Rule number one is to follow the rules. Rule number two is to see rule one.
We sometimes baulk at the clarity of the rules. We would rather follow the rules when it suits us and we quickly settle for mediocrity.
We “kind of” follow the rules or we say to each other “Well – technically – this is breaking the rule.” But because it is just a ‘technical’ breach, it’s deemed acceptable to break the rule. But breaking the rules when it suits us, and treating rules as suggestions or options, is a race towards mediocre performance.
In many workplaces, settling for mediocrity and occasional compliance is tolerated and sanctioned. It may be OK, for example, to use your iPhone during meetings; it may be accepted that a 9am meeting really starts at 9.15am; or you may have noticed other rules being breached.
One question you need to ask yourself: Is the race to mediocre performance one you want to win?
Conversations around ‘following the rules – no exceptions’ are confronting to some. They will object, with the most common objection being “No-one else follows the rules!”
It is not a sophisticated argument – we all started using it at around the age of eight or nine, when we tried to convince our parents that we had to have the
latest gimmick or toy because “everybody has one.”
Our first step towards building a workplace in which rules are respected is to understand that the vast majority of people at work do follow the rules. Most people at work and in the community are highly motivated to do the right thing, and all you have to do is to make it easy for them and they will follow the rules.
There are three conditions, however, under which any one of us will struggle to follow the rules. We are less likely to comply when we do not understand why following the rules is important; when we see others breaking the rules and getting away with it; and when our managers hold us accountable for complying and do not observe the rules themselves.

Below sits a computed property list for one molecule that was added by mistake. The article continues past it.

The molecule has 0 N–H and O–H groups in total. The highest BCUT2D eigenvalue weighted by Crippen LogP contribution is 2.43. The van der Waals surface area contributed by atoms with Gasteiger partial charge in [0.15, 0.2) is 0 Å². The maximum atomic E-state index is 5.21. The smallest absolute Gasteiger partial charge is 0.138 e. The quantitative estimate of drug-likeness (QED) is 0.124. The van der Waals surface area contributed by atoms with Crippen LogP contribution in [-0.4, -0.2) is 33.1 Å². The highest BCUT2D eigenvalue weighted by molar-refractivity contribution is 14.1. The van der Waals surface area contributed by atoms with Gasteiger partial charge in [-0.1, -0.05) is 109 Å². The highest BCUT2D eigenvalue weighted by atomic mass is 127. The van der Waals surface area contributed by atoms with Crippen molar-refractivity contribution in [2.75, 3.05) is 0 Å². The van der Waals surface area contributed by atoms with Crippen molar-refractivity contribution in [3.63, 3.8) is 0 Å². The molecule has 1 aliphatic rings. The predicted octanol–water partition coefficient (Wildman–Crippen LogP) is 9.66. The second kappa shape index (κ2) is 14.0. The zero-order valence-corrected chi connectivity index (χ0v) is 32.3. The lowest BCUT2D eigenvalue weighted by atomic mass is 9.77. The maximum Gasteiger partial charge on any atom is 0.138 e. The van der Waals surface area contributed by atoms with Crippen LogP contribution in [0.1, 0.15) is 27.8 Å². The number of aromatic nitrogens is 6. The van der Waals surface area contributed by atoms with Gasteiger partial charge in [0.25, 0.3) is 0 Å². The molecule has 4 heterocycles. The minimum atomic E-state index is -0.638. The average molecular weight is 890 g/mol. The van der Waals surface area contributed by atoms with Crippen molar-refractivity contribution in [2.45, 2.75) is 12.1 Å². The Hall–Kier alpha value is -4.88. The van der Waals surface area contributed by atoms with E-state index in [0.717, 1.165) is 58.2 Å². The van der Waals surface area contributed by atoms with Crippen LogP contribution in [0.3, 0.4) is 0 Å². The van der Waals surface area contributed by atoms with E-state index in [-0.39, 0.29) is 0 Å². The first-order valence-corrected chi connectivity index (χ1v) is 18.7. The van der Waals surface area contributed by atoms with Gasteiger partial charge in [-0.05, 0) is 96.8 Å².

Under these conditions, many employees who are prepared to do the right thing will backslide and comply only some of the time – or simply decide not to comply. The solution here is to dry up the conditions under which poor compliance thrives.
For example, some office workers may need, at times, to go into the company warehouse or factory. Office workers generally do not need to wear hi-visibility clothing, safety boots or safety glasses. So when employees such as the HR manager, payroll officer or finance manager need to get out ‘on the floor’ they may not be appropriately dressed and so may break some of the rules.
You will find that by supporting managers and employees and making it easier for everyone to follow the rules than to break them, more staff will adhere to the rules.
Sometimes, however, the rules will be broken.
We may have a ‘bad day’; we may be keen to comply but occasionally slip up. When we do break an OHS rule, however,we should expect one of our colleagues to let us know – regardless of our rank.
If a physician is about to administer a drug to which a patient is allergic and the nurse notices, would you expect the nurse to say nothing because the doctor pulls rank?
The challenge here is in equipping managers and employees to be able to better communicate and attempt to resolve, locally, day-to-day disagreements and breaches.
Encourage staff to have high expectations of each other, to invest time and effort in helping each other to follow the rules and to get along. Don’t complicate compliance – i.e., make it easy to follow the rules – and we will all follow them.
“Now is the accepted time, not tomorrow, not some more convenient season. It is today that our best work can be done and not some future day or future year” W.E.B.